Home > Book Reviews > Books I’ve given up on – 7/6/08

Books I’ve given up on – 7/6/08

I’ve read about 40 books this year so far, which is a fair old rate (approx 8 per month or 2 per week). I’ve read a lot of SF, a lot of literary novels, and a few miscellaneous things. I’ve read TAG Hungerford Award winners, Vogel Award winners, and all four books in Simon Haynes “Hal Spacejock” series. There has been a handful of books, however, that I haven’t been able to get through, even though I planned on reading them. Here are a few:

The Alphabet of Light and Dark – Danielle Wood

I got this because of the outstanding title and the fact that it is a Vogel award winner. Unfortunately, the book looks less than appealing. It’s all subjective, of course, but I couldn’t get into this at all. It’s about a lighthouse in Tasmania, apparently. I’m giving this a miss.

A Whispering of Fish – Christopher Murray

This was the TAG Hungerford winner in 2000, and thus it was on my to-read list. I’ve read four Hungerford winners through (Crush, The World Waiting to be Made, Jacob’s Air and The Fur) and I had four to go. Unfortunately, I couldn’t get past the first chapter of A Whispering of Fish. The less said about this the better.

The House of Breathing – Gail Jones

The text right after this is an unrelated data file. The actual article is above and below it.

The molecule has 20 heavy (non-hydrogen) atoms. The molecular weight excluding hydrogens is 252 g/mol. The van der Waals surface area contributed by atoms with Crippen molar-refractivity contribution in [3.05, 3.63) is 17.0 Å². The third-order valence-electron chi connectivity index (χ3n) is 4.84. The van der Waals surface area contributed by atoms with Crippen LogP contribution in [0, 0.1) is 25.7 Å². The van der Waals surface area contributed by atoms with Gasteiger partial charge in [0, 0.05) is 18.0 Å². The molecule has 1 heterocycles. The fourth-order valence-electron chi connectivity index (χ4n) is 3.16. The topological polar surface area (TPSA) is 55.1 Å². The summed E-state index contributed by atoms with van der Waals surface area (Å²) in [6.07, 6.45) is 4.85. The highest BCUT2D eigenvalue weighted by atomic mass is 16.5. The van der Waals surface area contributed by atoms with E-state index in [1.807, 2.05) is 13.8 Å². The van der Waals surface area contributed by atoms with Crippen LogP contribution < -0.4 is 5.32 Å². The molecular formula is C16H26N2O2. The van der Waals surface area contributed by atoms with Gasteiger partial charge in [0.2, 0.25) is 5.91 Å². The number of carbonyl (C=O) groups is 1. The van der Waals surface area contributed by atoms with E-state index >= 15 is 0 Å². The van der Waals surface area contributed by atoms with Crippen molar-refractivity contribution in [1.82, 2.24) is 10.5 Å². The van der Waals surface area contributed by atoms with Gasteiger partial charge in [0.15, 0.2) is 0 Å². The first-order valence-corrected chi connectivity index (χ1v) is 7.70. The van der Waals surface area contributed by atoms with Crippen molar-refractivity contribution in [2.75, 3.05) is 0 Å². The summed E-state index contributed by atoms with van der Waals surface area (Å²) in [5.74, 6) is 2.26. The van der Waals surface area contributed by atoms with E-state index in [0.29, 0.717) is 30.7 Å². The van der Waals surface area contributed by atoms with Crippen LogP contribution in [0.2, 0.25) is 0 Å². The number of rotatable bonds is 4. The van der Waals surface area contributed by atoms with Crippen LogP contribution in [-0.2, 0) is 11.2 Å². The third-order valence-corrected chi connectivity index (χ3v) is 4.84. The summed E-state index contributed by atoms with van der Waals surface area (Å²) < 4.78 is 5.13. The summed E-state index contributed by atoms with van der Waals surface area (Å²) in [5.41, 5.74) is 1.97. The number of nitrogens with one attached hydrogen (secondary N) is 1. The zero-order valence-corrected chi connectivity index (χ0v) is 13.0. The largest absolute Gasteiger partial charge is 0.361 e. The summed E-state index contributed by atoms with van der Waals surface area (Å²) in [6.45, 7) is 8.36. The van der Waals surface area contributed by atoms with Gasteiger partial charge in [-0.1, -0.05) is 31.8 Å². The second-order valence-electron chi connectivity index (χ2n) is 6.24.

I haven’t given this book much of a chance, I suppose. I read the first story and tried to read the second. This was the Hungerford winner in 1991. I found the tone of the stories to be too scholarly and detached for my liking. That’s my loss, I guess.

Sixty Lights – Gail Jones

I don’t know why I stopped reading this. I loved the first 60 pages or so, but then I kept putting it down. Again, and again, and again. I gave up at around page 100. This is interesting, because I actually agree with the consensus opinion that Gail Jones is an extremely gifted writer. Jones writes in such a way that images are more important than narrative. A sort of a-linear progression perhaps. As a consequence, this was too amorphous for my liking. That’s a shame, because I’m sure it’s me who is missing out. I will try to read this again in the not-too-distant.

This leads to wonder why it is that I couldn’t get through the above books, all of which have won major awards. In the case of Gail Jones, I think it’s simply a matter of taste. Jones’ method is cool, subtle, even detached. I don’t respond well to that. I wasn’t a great fan of Brenda Walker’s Crush for a similar reason. I would rather read novels with sledgehammer type narratives, such as McGahan’s Praise or van Loon’s Road Story, even if the subject matter doesn’t particularly interest me (Road Story) or is repulsive (Praise). This demonstrates that my own reading preference is for narrative over image, or perhaps time over space. I shall consider this further.

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